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Actually the Title Company or Settlement Attorney disburses the monies (commission) to both Real Estate Agents if there is a Buyer and Seller Agent.  When the Listing was taken the Seller agreed at that time, to pay a specific percentage of the sale of the house to the Listing Agent's Broker.  The Selling Price of the house, along with the percentage the Seller agreed to pay is what determines the commission paid.  A Real Estate Agent can only accept payment from his/her Broker if he/she has provided real estate services to both Buyers and/or Sellers. 
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Usually the sellers, unless the agent has the buyer agree to sign an agreement allowing additional compensation. 
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In theory it is the seller. There are instances where a seller may not be willing to pay a buyers agent (for sale by owner) and therefore the buyer must pay the commission if they want representation.
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Actually it is usually both. The sale price usually reflects the commission so if the listing agreement says the seller pays the commission, then the commission is based on the price so when the buyer/seller agree to a price, the buyer is paying it because he/she is paying the price and the seller is paying it because it is a cost to the seller on the closing statement.
If the seller was selling FSBO and he/she got the same price a similar property got that had a Broker w/commission, then the FSBO seller would walk away with more $$because there is no commission to be deducted. In such a case the buyer needs to get the price reduced by the amount of that theoretical commission or he/she would be over paying by that amount.....in theory, but there are lots of theoretical scenarios with regards to commissions.
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Profile picture for Andrew Malak
Directly Realtor's brokerage. Indirectly the buyer. Why? Because buyer pays for the house. The seller than pays from this money his listing brokerage. From that money the listing brokerage pays the selling brokerage. From that money, selling brokerage pays its broker. These days it all happens much quicker at the closing when the title company distributes the money right away on behave of the listing brokerage. This happens in 99% of sales thru MLS.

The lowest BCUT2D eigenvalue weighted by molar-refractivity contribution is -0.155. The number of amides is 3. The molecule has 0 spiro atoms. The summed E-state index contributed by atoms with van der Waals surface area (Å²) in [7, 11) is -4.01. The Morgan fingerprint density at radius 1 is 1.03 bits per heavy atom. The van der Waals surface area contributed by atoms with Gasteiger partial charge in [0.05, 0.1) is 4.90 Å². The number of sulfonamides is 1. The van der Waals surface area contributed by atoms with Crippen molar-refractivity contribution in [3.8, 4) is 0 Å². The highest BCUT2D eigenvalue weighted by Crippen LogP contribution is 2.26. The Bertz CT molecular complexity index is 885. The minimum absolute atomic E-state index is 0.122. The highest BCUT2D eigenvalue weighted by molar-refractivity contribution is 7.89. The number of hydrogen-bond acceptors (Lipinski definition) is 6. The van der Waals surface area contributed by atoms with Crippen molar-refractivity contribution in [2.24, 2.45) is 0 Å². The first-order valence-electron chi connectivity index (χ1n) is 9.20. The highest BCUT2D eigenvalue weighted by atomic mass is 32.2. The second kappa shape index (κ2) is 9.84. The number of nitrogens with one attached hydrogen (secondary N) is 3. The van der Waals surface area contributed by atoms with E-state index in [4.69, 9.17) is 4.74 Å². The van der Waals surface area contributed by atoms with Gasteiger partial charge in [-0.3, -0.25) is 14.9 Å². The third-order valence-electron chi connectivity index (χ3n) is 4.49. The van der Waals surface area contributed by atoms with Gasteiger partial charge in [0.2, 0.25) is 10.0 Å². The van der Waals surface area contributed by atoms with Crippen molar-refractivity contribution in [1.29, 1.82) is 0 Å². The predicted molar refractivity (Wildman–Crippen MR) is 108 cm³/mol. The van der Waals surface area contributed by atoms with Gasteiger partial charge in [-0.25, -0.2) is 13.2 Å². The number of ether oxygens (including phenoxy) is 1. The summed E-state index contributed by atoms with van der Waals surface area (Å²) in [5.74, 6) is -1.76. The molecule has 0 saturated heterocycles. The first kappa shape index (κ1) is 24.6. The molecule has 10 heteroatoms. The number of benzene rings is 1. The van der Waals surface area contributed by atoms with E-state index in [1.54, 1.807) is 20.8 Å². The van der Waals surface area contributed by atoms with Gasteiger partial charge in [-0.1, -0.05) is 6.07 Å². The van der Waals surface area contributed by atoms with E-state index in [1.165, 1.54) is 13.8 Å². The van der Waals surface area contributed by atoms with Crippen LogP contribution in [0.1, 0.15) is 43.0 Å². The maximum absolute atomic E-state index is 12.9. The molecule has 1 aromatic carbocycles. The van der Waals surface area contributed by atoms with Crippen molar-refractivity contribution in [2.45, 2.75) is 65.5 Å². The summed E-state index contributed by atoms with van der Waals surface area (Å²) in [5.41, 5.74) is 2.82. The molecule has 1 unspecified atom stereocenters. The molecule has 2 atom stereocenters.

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The most likely scenario is the seller to pay commissions, however there are circumstance the buyer can and will contribute, such in the case of a " For Sale By Owner" each situation can be different based on circumstances. Be sure to discuss this with your agent up front. Most professional agents will cover this in the initial interview to ensure you understand the process
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Seller, but no one gets paid until home is sold.
  • September 14 2013
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Profile picture for Outer Banks N C
In the vast majority of sales the seller pays his agent's company the agreed commission after the sale closes. The seller's agent's company then splits the commission, they got from the seller, with the buyer agent's company who then splits that with the buyer's agent at their agreed amount. So basically the seller pays 99.99999% of the time.
  • September 14 2013
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Profile picture for sunnyview
The contract to pay the listing realtor is signed by the seller. When the seller gets paid upon close, they pay the agents out of escrow proceeds that came from the buyer.
  • September 14 2013
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Historically, the seller paid the REALTOR©.  Nowadays, we see this is not always the case, as commissions (fees) are negotiable.  Depending on the transaction, the commission (fee for service) may be paid totally by the seller, or split between buyer and seller (if it is a limited dual agency transaction), or paid totally by the buyer in the case where a seller will not have the additional proceeds to pay the fee.  It is advisable to discuss fee arrangements prior to signing any type of paperwork, and make sure you get EVERYTHING in writing!  For more tips and information, please visit [Website removed by Zillow moderator. Please see our Good Neighbor Policy.]  Hope this helps.
  • September 14 2013